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Article << Previous     |     Next >>   Contents Vol 23(4)

Predicting the number of daily human-caused bushfires to assist suppression planning in south-west Western Australia

M. P. Plucinski A B E, W. L. McCaw C, J. S. Gould A B and B. M. Wotton D

A CSIRO Ecosystem Sciences and CSIRO Climate Adaptation Flagship, GPO Box 1700, Canberra, ACT 2601, Australia.
B Bushfire Cooperative Research Centre, Level 5, 340 Albert Street, East Melbourne, Vic. 3002, Australia.
C Department of Parks and Wildlife, Locked Bag 2, Manjimup, WA 6258, Australia.
D Natural Resources Canada, Canadian Forest Service, Great Lakes Forestry Centre, 1219 Queen Street East, Sault Ste Marie, ON, P6A 2E5, Canada.
E Corresponding author: Email: matt.plucinski@csiro.au

International Journal of Wildland Fire 23(4) 520-531 http://dx.doi.org/10.1071/WF13090
Submitted: 31 May 2013  Accepted: 19 December 2013   Published: 9 April 2014


 
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Abstract

Data from bushfire incidents in south-west Western Australia from the Departments of Parks and Wildlife and Fire and Emergency Services were used to develop models that predict the number of human-caused bushfires within 10 management areas. Fire incident data were compiled with weather variables, binary classifications of day types (e.g. school days) and counts of the number of fires that occurred over recent days. Models were developed using negative binomial regression with a dataset covering 3 years and evaluated using data from an independent year. A common model form that included variables relating to fuel moisture content, the number of recent human-caused bushfires, work day (binary classification separating weekends and public holidays from other days) and rainfall was applied to all areas. The model had reasonable fit statistics across all management areas, but showed enough day-to-day prediction variability to be of practical use only in the more densely populated management areas, which were dominated by deliberate ignitions. The findings of this study should be of interest to fire managers in Mediterranean climatic regions where a variety of practices are used to manage wildfires.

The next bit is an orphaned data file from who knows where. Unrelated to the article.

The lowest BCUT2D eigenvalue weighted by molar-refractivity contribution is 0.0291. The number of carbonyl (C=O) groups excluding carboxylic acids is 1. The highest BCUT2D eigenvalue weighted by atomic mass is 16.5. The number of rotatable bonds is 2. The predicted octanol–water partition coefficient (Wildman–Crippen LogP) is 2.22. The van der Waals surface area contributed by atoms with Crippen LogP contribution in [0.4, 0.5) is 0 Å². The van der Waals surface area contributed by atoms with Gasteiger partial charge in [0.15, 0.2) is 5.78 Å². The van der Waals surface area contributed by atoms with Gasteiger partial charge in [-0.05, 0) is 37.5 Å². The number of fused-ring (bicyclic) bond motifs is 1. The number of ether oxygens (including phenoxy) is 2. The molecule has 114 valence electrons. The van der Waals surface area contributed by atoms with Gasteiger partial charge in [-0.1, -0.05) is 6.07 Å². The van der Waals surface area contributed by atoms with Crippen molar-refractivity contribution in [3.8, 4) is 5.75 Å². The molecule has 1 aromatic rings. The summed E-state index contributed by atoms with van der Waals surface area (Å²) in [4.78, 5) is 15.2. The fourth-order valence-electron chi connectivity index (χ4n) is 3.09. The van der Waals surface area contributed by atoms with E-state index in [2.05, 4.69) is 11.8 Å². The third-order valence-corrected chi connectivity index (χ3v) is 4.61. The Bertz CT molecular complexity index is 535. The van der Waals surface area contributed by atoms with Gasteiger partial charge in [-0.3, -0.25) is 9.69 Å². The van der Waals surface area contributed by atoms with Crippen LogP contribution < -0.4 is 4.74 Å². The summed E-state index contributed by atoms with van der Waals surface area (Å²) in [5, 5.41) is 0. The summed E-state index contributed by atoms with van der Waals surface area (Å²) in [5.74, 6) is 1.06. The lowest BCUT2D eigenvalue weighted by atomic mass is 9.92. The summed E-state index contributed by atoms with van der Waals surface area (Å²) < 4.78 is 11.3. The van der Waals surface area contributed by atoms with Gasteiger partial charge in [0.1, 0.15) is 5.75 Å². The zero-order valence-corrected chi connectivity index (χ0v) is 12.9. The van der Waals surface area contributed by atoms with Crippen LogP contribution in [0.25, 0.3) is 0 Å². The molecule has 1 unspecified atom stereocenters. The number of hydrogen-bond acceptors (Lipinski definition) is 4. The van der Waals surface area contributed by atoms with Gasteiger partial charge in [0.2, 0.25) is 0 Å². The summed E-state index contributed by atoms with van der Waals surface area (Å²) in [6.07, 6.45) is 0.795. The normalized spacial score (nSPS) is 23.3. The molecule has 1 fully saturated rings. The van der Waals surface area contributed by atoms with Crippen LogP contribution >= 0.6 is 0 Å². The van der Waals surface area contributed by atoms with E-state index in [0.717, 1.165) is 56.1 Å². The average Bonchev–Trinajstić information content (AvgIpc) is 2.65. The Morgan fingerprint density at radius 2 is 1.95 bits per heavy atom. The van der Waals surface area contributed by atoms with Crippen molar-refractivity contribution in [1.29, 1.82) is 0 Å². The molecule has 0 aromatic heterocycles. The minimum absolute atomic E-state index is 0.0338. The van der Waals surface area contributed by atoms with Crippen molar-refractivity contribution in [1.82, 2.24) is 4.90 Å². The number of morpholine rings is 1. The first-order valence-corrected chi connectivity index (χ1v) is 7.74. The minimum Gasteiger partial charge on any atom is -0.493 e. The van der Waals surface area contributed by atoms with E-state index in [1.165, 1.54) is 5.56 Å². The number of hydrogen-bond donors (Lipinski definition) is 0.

Additional keywords: accidental ignitions, deliberate ignitions, fuel moisture, negative binomial regression, wildfire occurrence.


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